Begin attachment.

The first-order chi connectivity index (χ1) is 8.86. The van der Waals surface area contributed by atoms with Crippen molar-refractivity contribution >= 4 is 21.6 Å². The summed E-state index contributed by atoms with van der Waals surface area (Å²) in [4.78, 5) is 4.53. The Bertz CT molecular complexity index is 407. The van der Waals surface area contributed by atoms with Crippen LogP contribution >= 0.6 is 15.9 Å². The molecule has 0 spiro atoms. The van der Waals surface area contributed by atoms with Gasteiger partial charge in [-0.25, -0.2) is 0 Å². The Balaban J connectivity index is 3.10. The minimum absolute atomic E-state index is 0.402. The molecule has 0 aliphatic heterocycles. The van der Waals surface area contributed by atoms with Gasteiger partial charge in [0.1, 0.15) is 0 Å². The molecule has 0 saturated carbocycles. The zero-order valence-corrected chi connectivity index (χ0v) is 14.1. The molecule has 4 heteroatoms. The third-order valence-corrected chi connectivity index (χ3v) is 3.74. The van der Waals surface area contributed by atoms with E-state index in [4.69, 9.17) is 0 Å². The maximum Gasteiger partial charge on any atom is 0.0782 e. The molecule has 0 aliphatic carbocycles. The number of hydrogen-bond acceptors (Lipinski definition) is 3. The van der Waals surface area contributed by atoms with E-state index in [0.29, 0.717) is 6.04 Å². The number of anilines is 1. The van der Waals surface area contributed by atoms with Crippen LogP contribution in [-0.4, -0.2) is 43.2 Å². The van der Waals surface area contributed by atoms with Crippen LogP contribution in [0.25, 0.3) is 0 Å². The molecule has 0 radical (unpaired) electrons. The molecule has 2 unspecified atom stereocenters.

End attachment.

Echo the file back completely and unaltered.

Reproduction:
The first-order chi connectivity index (χ1) is 8.86. The van der Waals surface area contributed by atoms with Crippen molar-refractivity contribution >= 4 is 21.6 Å². The summed E-state index contributed by atoms with van der Waals surface area (Å²) in [4.78, 5) is 4.53. The Bertz CT molecular complexity index is 407. The van der Waals surface area contributed by atoms with Crippen LogP contribution >= 0.6 is 15.9 Å². The molecule has 0 spiro atoms. The van der Waals surface area contributed by atoms with Gasteiger partial charge in [-0.25, -0.2) is 0 Å². The Balaban J connectivity index is 3.10. The minimum absolute atomic E-state index is 0.402. The molecule has 0 aliphatic heterocycles. The van der Waals surface area contributed by atoms with Gasteiger partial charge in [0.1, 0.15) is 0 Å². The molecule has 0 saturated carbocycles. The zero-order valence-corrected chi connectivity index (χ0v) is 14.1. The molecule has 4 heteroatoms. The third-order valence-corrected chi connectivity index (χ3v) is 3.74. The van der Waals surface area contributed by atoms with E-state index in [4.69, 9.17) is 0 Å². The maximum Gasteiger partial charge on any atom is 0.0782 e. The molecule has 0 aliphatic carbocycles. The number of hydrogen-bond acceptors (Lipinski definition) is 3. The van der Waals surface area contributed by atoms with E-state index in [0.29, 0.717) is 6.04 Å². The number of anilines is 1. The van der Waals surface area contributed by atoms with Crippen LogP contribution in [-0.4, -0.2) is 43.2 Å². The van der Waals surface area contributed by atoms with Crippen LogP contribution in [0.25, 0.3) is 0 Å². The molecule has 0 radical (unpaired) electrons. The molecule has 2 unspecified atom stereocenters.